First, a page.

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Friday, May 31, 2013

Export Device Drivers from a Working System

A while ago I had to rebuild an old server on new hardware, and couldn't figure out what the fiber card that connected to our tape library was. This app helped me out big time. I still don't know, but I was able to export the driver using Double Driver and use it on the new system. It worked perfectly!

Wednesday, May 29, 2013

Understand the Script Before you Run it

Seasoned IT people have heard this a million times over: understand the script before you run it. This is a tale of woe and unforeseen overtime, that could have been avoided but for the mistakes of two intrepid IT pros. It's one of the best reasons to learn PowerShell, in my opinion. There are TONS of useful scripts out there to automate just about everything, and knowing just a bit can help you step through a script and to understand the concept of what a script is doing before you unleash it on, say, Active Directory.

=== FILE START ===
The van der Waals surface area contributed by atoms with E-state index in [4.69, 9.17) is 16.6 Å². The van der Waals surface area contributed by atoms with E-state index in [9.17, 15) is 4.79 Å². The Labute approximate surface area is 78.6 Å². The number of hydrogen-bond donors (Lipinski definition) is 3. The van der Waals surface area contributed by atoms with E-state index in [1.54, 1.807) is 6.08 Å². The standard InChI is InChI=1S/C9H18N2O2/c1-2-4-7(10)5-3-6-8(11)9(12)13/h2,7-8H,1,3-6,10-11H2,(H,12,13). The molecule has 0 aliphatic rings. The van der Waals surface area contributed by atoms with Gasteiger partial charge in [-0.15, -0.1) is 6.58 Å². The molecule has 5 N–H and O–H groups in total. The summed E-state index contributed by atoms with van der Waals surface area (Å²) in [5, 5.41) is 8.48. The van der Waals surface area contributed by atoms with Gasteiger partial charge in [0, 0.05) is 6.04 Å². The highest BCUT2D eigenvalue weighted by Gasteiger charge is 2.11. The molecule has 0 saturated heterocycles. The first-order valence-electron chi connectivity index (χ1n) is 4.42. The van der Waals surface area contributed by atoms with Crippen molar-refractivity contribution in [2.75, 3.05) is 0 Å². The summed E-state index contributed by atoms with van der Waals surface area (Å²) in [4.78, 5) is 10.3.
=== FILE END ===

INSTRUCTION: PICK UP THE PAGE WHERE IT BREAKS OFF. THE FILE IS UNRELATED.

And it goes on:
We are in the process of breaking up a gigantic file server (2 TB) into 3 chunks. Having a file server this big is a big albatross. According to my math, restoring this puppy from backup would take around 36 hours. Longer-term, my plan is to pair the splitting with some sensible file storage policies and some kind of archiving for static files. Together, these should get the musketeers down to a more manageable size.

My cohort has volunteered to do the after hours work to move the file shares and reconfigure DFS. Being the helpful lad that I am, I gave him a command to make his life easier:

robocopy.exe <source> <target> /COPYALL /MIR

I am infatuated with robocopy. It's such a great little program. Copyall ensures that NTFS permissions and timestamps are preserved. MIR is the key part of this though; it ensures that the destination folder becomes an exact copy of the source. BUT MIR is a double-edged sword, and will delete files to achieve this end. I gave my cohort the command without explaining it. I really regret that, and it's illuminated that I need to do my part to ensure that people understand the tools that I'm giving them; this includes better documenting my code. I'm not horrible about it, but I could do better. There's always that line in the IT world where you have to assume that someone knows something, though, and it's tough to see where that is, sometimes. Telling him how to open the command prompt might seem condescending, right? Where do you start with someone? Misjudging that line is very easy to do, and can be very harmful.